Nothing beats a hot bowl of soup on a blustery fall day! Okay, so maybe the temperature has crept up into the 80s again, but that didn’t stop me from making this creamy bowl of deliciousness! I stumbled upon this recipe in the newspaper the other day and decided I had to try it. I’ve been wanting to make a pureed vegetable soup for a while now, and I’m so glad I finally did! I was a tad skeptical about the flavor at first (I thought it would be very bland), but the pepper and thyme added a huge flavor boost!
*I made a couple adjustments to the recipe, but I kept the original recipe below and made notes on my changes. Make sure you REALLY puree the cauliflower. If you don’t, your soup will have the texture of grits, which I don’t really like!
Roasted Cauliflower Soup (source)
2 heads cauliflower (about 4½ pounds total)
¼ cup olive oil (*I used spray olive oil instead)
1 quart chicken broth (or more for a thinner soup), divided (*I used vegetable stock)
1 pint half-and-half (*I used fat free)
2 teaspoons chopped fresh thyme, plus 8 sprigs to garnish
Pinch of white pepper (*I used black pepper)
10 slices apple wood smoked bacon (or 3 slices country ham), minced and cooked (*I omitted bacon from my soup)
Heat the oven to 400 F. Line a rimmed baking sheet with cooking parchment, or with foil lightly misted with cooking spray. Use a paring knife to carefully cut out and discard the core of each head of cauliflower, then cut the heads into large florets.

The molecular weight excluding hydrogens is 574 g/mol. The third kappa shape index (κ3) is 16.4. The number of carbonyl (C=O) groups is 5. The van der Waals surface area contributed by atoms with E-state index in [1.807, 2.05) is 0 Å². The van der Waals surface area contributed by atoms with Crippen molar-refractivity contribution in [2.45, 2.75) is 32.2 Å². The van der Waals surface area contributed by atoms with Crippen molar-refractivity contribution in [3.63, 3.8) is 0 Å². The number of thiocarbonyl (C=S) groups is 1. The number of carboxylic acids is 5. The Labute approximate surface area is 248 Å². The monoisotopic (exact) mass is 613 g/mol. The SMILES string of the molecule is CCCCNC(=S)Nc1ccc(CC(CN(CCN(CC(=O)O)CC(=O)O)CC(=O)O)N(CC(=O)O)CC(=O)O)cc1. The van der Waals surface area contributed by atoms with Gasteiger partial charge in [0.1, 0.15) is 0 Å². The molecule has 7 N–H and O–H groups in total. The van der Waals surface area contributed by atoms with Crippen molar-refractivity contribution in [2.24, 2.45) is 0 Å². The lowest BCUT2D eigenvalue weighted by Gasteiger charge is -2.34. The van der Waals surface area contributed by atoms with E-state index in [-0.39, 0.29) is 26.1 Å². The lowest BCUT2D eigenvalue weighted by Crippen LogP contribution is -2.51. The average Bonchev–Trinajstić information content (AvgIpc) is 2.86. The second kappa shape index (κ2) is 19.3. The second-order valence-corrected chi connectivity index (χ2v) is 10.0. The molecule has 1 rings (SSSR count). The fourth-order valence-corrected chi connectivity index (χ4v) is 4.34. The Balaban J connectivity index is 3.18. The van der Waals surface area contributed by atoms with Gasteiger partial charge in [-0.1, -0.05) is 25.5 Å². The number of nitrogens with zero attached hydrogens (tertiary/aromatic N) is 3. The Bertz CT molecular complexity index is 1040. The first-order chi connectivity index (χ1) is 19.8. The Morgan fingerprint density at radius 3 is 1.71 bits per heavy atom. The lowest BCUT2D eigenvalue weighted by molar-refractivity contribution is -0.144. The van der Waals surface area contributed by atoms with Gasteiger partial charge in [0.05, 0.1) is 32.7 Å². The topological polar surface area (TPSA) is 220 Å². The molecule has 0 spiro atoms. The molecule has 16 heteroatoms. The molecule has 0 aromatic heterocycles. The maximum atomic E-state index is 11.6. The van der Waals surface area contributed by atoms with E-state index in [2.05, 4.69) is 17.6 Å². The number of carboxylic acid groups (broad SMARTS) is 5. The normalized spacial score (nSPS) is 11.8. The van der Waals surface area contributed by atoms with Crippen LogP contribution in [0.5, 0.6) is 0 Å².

Place the florets in a large bowl and drizzle with the olive oil. Toss to coat evenly. Sprinkle with about 2 teaspoons of salt, tossing to coat. Arrange the florets in a single layer on the prepared baking sheet. Roast for 30 minutes, then use tongs to flip the florets, then roast for another 30 minutes, or until the florets are deeply caramelized and golden.
Transfer the florets to a blender and add 2 cups of the broth. Purée, then add the half-and-half and purée for another three minutes, or until completely smooth. The purée should be very thick. With the blender running, add the remaining broth, the thyme and white pepper. Taste and adjust seasonings.
The soup can be transferred to a saucepan and gently heated, or refrigerated overnight before reheating and serving. The flavor is best when it is allowed to rest overnight. When ready to serve, garnish each bowl with a bit of cooked bacon and a sprig of fresh thyme.